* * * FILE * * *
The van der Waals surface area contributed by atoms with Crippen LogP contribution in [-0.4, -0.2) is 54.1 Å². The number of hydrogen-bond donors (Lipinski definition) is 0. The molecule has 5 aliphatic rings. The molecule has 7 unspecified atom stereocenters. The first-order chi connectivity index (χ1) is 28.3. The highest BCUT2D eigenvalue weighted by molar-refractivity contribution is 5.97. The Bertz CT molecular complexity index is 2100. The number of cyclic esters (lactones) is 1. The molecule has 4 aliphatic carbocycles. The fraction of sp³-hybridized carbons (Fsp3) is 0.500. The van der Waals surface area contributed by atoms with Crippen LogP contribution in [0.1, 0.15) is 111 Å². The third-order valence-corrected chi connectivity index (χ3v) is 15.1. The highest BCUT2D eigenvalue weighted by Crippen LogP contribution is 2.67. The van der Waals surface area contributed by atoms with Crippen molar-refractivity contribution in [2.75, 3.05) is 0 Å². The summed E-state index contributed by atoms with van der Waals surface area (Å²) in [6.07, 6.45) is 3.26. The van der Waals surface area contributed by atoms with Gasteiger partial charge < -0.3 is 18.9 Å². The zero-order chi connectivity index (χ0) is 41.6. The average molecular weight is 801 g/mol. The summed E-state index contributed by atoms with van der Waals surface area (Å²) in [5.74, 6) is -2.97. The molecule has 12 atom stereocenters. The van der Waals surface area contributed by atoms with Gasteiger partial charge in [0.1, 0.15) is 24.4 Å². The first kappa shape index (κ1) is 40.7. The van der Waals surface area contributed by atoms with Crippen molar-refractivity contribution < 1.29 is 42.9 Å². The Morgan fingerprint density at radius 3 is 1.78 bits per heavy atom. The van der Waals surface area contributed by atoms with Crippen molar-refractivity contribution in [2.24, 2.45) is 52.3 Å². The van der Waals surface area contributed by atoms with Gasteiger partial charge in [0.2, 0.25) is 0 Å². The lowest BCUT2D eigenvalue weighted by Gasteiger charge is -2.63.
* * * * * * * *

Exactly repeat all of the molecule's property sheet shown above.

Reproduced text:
The van der Waals surface area contributed by atoms with Crippen LogP contribution in [-0.4, -0.2) is 54.1 Å². The number of hydrogen-bond donors (Lipinski definition) is 0. The molecule has 5 aliphatic rings. The molecule has 7 unspecified atom stereocenters. The first-order chi connectivity index (χ1) is 28.3. The highest BCUT2D eigenvalue weighted by molar-refractivity contribution is 5.97. The Bertz CT molecular complexity index is 2100. The number of cyclic esters (lactones) is 1. The molecule has 4 aliphatic carbocycles. The fraction of sp³-hybridized carbons (Fsp3) is 0.500. The van der Waals surface area contributed by atoms with Crippen LogP contribution in [0.1, 0.15) is 111 Å². The third-order valence-corrected chi connectivity index (χ3v) is 15.1. The highest BCUT2D eigenvalue weighted by Crippen LogP contribution is 2.67. The van der Waals surface area contributed by atoms with Crippen molar-refractivity contribution in [2.75, 3.05) is 0 Å². The summed E-state index contributed by atoms with van der Waals surface area (Å²) in [6.07, 6.45) is 3.26. The van der Waals surface area contributed by atoms with Gasteiger partial charge < -0.3 is 18.9 Å². The zero-order chi connectivity index (χ0) is 41.6. The average molecular weight is 801 g/mol. The summed E-state index contributed by atoms with van der Waals surface area (Å²) in [5.74, 6) is -2.97. The molecule has 12 atom stereocenters. The van der Waals surface area contributed by atoms with Gasteiger partial charge in [0.1, 0.15) is 24.4 Å². The first kappa shape index (κ1) is 40.7. The van der Waals surface area contributed by atoms with Crippen molar-refractivity contribution < 1.29 is 42.9 Å². The Morgan fingerprint density at radius 3 is 1.78 bits per heavy atom. The van der Waals surface area contributed by atoms with Crippen molar-refractivity contribution in [2.24, 2.45) is 52.3 Å². The van der Waals surface area contributed by atoms with Gasteiger partial charge in [0.2, 0.25) is 0 Å². The lowest BCUT2D eigenvalue weighted by Gasteiger charge is -2.63.